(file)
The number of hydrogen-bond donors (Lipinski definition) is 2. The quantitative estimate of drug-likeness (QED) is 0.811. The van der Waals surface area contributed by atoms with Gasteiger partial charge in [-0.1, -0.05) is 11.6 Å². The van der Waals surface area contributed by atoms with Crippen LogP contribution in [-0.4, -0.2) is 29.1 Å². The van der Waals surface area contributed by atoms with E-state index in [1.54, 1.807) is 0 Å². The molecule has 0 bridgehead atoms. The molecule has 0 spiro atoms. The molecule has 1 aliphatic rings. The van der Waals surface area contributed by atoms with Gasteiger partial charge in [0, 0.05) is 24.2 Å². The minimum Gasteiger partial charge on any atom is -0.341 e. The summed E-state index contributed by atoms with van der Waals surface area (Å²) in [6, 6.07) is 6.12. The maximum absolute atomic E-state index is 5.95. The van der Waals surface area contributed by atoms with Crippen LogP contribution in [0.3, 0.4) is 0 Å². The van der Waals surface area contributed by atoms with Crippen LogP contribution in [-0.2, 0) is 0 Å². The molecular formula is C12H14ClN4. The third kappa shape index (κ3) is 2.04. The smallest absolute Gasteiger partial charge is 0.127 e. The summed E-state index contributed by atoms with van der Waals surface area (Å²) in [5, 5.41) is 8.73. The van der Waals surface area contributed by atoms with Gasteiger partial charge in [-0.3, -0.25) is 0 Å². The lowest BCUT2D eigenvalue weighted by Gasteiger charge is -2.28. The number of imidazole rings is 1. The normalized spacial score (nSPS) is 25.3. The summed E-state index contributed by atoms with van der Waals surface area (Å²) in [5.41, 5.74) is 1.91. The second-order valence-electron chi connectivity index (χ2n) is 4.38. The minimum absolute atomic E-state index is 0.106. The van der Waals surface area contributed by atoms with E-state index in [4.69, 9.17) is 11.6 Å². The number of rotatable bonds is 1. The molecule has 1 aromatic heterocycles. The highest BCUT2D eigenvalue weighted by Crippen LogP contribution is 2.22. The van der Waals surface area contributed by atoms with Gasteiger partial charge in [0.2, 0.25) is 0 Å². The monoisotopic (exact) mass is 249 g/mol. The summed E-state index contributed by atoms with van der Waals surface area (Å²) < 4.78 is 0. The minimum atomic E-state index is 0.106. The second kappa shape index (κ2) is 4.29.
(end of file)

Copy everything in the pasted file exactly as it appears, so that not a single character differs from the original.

The number of hydrogen-bond donors (Lipinski definition) is 2. The quantitative estimate of drug-likeness (QED) is 0.811. The van der Waals surface area contributed by atoms with Gasteiger partial charge in [-0.1, -0.05) is 11.6 Å². The van der Waals surface area contributed by atoms with Crippen LogP contribution in [-0.4, -0.2) is 29.1 Å². The van der Waals surface area contributed by atoms with E-state index in [1.54, 1.807) is 0 Å². The molecule has 0 bridgehead atoms. The molecule has 0 spiro atoms. The molecule has 1 aliphatic rings. The van der Waals surface area contributed by atoms with Gasteiger partial charge in [0, 0.05) is 24.2 Å². The minimum Gasteiger partial charge on any atom is -0.341 e. The summed E-state index contributed by atoms with van der Waals surface area (Å²) in [6, 6.07) is 6.12. The maximum absolute atomic E-state index is 5.95. The van der Waals surface area contributed by atoms with Crippen LogP contribution in [0.3, 0.4) is 0 Å². The van der Waals surface area contributed by atoms with Crippen LogP contribution in [-0.2, 0) is 0 Å². The molecular formula is C12H14ClN4. The third kappa shape index (κ3) is 2.04. The smallest absolute Gasteiger partial charge is 0.127 e. The summed E-state index contributed by atoms with van der Waals surface area (Å²) in [5, 5.41) is 8.73. The van der Waals surface area contributed by atoms with Gasteiger partial charge in [-0.3, -0.25) is 0 Å². The lowest BCUT2D eigenvalue weighted by Gasteiger charge is -2.28. The number of imidazole rings is 1. The normalized spacial score (nSPS) is 25.3. The summed E-state index contributed by atoms with van der Waals surface area (Å²) in [5.41, 5.74) is 1.91. The second-order valence-electron chi connectivity index (χ2n) is 4.38. The minimum absolute atomic E-state index is 0.106. The van der Waals surface area contributed by atoms with E-state index in [4.69, 9.17) is 11.6 Å². The number of rotatable bonds is 1. The molecule has 1 aromatic heterocycles. The highest BCUT2D eigenvalue weighted by Crippen LogP contribution is 2.22. The van der Waals surface area contributed by atoms with Gasteiger partial charge in [0.2, 0.25) is 0 Å². The monoisotopic (exact) mass is 249 g/mol. The summed E-state index contributed by atoms with van der Waals surface area (Å²) < 4.78 is 0. The minimum atomic E-state index is 0.106. The second kappa shape index (κ2) is 4.29.